2010 College Football Predictions: SEC East Preseason Impact Players

Ben SpicerCorrespondent IAugust 22, 2010

2010 College Football Predictions: SEC East Preseason Impact Players

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    The Southeastern Conference's East division, which was primarily headlined by Tim Tebow and the Florida Gators the past two seasons, is now primarily up for grabs.

    There are a lot of question marks hovering over each of the six members of the East, and it's clear that each member has a solid chance at winning this division.

    With new personnel being shuffled in and out of almost every school, there are plenty of names to familiarize yourself with. Several teams will be using new coordinators, new starting quarterbacks, and in some instances even a new head coach.

    There are a lot of players to be aware of across the division, but only few will have as big an impact as the ones I'm going to make mention of.

    Here's an early glance at the impact players of the SEC East.

Florida Gators: John Brantley

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    There are few in the entire conference that will face more pressure than Florida's John Brantley in 2010.

    The junior quarterback was thought of by several as the third best quarterback in the SEC last year, although he was a backup. There's also the challenge of inheriting a team that was run by one of the greatest college quarterbacks of all time the past three seasons.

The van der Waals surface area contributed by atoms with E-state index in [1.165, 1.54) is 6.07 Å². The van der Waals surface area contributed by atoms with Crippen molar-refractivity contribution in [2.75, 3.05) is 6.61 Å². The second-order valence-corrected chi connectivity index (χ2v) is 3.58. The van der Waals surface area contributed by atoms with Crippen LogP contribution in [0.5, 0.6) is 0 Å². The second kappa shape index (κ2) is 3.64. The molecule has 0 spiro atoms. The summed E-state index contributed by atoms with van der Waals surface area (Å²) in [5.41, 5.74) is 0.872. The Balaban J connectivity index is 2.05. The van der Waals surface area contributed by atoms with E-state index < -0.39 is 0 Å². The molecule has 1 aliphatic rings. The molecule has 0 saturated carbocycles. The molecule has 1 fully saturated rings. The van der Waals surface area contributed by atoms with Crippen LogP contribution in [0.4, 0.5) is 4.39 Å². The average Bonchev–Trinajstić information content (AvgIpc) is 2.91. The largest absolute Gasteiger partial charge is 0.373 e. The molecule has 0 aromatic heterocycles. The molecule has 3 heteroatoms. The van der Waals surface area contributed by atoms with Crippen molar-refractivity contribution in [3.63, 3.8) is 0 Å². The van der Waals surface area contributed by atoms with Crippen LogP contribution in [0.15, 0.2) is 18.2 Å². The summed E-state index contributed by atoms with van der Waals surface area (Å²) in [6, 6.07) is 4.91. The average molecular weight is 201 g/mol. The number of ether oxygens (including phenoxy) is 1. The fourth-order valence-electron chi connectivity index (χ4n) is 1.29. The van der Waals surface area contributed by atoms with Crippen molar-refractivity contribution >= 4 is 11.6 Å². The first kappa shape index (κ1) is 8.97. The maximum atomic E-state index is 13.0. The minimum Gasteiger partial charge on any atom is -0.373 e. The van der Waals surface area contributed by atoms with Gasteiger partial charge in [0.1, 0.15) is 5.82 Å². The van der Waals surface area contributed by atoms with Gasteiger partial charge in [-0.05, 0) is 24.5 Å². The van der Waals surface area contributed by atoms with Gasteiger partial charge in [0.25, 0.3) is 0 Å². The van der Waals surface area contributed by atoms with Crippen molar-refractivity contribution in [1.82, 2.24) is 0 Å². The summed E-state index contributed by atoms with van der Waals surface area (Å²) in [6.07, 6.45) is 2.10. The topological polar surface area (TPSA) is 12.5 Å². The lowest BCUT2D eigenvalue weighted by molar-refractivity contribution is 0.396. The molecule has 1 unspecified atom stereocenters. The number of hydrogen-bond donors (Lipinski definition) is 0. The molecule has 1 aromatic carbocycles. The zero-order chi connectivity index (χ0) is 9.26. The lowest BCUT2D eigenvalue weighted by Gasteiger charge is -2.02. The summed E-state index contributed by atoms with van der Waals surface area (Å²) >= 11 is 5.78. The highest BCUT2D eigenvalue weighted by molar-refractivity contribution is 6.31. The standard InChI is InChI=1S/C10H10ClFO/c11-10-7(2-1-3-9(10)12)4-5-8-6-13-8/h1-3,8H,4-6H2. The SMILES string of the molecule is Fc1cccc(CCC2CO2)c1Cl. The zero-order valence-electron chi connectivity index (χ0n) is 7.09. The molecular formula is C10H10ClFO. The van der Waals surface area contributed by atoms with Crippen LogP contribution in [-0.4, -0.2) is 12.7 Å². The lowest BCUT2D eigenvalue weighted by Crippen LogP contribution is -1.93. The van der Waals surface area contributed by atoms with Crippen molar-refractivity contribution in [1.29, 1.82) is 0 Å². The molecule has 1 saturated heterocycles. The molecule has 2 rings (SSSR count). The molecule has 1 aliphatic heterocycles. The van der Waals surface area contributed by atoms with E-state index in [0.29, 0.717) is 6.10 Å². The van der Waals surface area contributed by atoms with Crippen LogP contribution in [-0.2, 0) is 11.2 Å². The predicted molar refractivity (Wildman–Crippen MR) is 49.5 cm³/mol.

Oh, and that's not all. He's already expected to have a great season, so he's going to be scrutinized heavily if he doesn't succeed.

    I named Brantley Florida's impact player because whatever happens, he'll probably be to blame. The Gators field an abundance of young receivers, which has been a question mark all offseason, so it's up to Brantley to break them in. He can either be to blame positively or negatively.

    Although he's never been through a full season of SEC football as a starter, he's certainly garnered enough attention, and pressure, already. It'll be interesting to see how Brantley handles not only the task of using his young receivers, but the adversity of being Florida's starter as well.

Georgia Bulldogs: A.J. Green

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    Mark Richt will be breaking in his third freshman quarterback in nine seasons this upcoming year for the Georgia Bulldogs.